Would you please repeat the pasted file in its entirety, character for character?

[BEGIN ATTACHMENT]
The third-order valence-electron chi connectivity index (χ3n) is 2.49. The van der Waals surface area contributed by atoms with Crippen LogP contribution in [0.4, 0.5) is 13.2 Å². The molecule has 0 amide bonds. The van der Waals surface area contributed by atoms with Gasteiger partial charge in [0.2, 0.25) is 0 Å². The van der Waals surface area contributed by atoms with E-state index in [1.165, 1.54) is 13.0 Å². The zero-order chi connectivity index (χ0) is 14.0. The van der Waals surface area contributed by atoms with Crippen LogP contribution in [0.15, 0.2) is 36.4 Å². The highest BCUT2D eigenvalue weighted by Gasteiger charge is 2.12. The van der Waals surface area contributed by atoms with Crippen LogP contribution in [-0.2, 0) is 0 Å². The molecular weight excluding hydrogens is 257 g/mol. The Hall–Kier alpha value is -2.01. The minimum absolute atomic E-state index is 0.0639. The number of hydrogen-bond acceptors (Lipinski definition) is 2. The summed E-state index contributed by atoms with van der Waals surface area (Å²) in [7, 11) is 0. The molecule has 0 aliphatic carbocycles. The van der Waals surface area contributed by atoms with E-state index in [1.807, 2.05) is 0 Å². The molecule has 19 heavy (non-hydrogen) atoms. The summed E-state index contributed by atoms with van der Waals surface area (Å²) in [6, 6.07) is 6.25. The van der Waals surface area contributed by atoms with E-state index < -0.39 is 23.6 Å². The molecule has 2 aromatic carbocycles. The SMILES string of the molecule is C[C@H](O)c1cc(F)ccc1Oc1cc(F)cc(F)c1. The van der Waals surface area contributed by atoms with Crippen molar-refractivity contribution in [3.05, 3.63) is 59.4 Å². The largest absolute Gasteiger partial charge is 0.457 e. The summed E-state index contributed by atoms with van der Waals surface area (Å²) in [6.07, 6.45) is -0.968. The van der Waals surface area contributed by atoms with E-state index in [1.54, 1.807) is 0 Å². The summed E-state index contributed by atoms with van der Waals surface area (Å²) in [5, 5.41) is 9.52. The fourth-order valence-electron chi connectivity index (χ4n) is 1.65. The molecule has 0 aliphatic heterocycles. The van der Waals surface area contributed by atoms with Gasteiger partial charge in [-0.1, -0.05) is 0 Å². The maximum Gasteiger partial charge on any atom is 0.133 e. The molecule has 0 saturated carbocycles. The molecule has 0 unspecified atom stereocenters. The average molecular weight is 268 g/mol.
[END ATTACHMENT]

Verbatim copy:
The third-order valence-electron chi connectivity index (χ3n) is 2.49. The van der Waals surface area contributed by atoms with Crippen LogP contribution in [0.4, 0.5) is 13.2 Å². The molecule has 0 amide bonds. The van der Waals surface area contributed by atoms with Gasteiger partial charge in [0.2, 0.25) is 0 Å². The van der Waals surface area contributed by atoms with E-state index in [1.165, 1.54) is 13.0 Å². The zero-order chi connectivity index (χ0) is 14.0. The van der Waals surface area contributed by atoms with Crippen LogP contribution in [0.15, 0.2) is 36.4 Å². The highest BCUT2D eigenvalue weighted by Gasteiger charge is 2.12. The van der Waals surface area contributed by atoms with Crippen LogP contribution in [-0.2, 0) is 0 Å². The molecular weight excluding hydrogens is 257 g/mol. The Hall–Kier alpha value is -2.01. The minimum absolute atomic E-state index is 0.0639. The number of hydrogen-bond acceptors (Lipinski definition) is 2. The summed E-state index contributed by atoms with van der Waals surface area (Å²) in [7, 11) is 0. The molecule has 0 aliphatic carbocycles. The van der Waals surface area contributed by atoms with E-state index in [1.807, 2.05) is 0 Å². The molecule has 19 heavy (non-hydrogen) atoms. The summed E-state index contributed by atoms with van der Waals surface area (Å²) in [6, 6.07) is 6.25. The van der Waals surface area contributed by atoms with E-state index < -0.39 is 23.6 Å². The molecule has 2 aromatic carbocycles. The SMILES string of the molecule is C[C@H](O)c1cc(F)ccc1Oc1cc(F)cc(F)c1. The van der Waals surface area contributed by atoms with Crippen molar-refractivity contribution in [3.05, 3.63) is 59.4 Å². The largest absolute Gasteiger partial charge is 0.457 e. The summed E-state index contributed by atoms with van der Waals surface area (Å²) in [6.07, 6.45) is -0.968. The van der Waals surface area contributed by atoms with E-state index in [1.54, 1.807) is 0 Å². The summed E-state index contributed by atoms with van der Waals surface area (Å²) in [5, 5.41) is 9.52. The fourth-order valence-electron chi connectivity index (χ4n) is 1.65. The molecule has 0 aliphatic heterocycles. The van der Waals surface area contributed by atoms with Gasteiger partial charge in [-0.1, -0.05) is 0 Å². The maximum Gasteiger partial charge on any atom is 0.133 e. The molecule has 0 saturated carbocycles. The molecule has 0 unspecified atom stereocenters. The average molecular weight is 268 g/mol.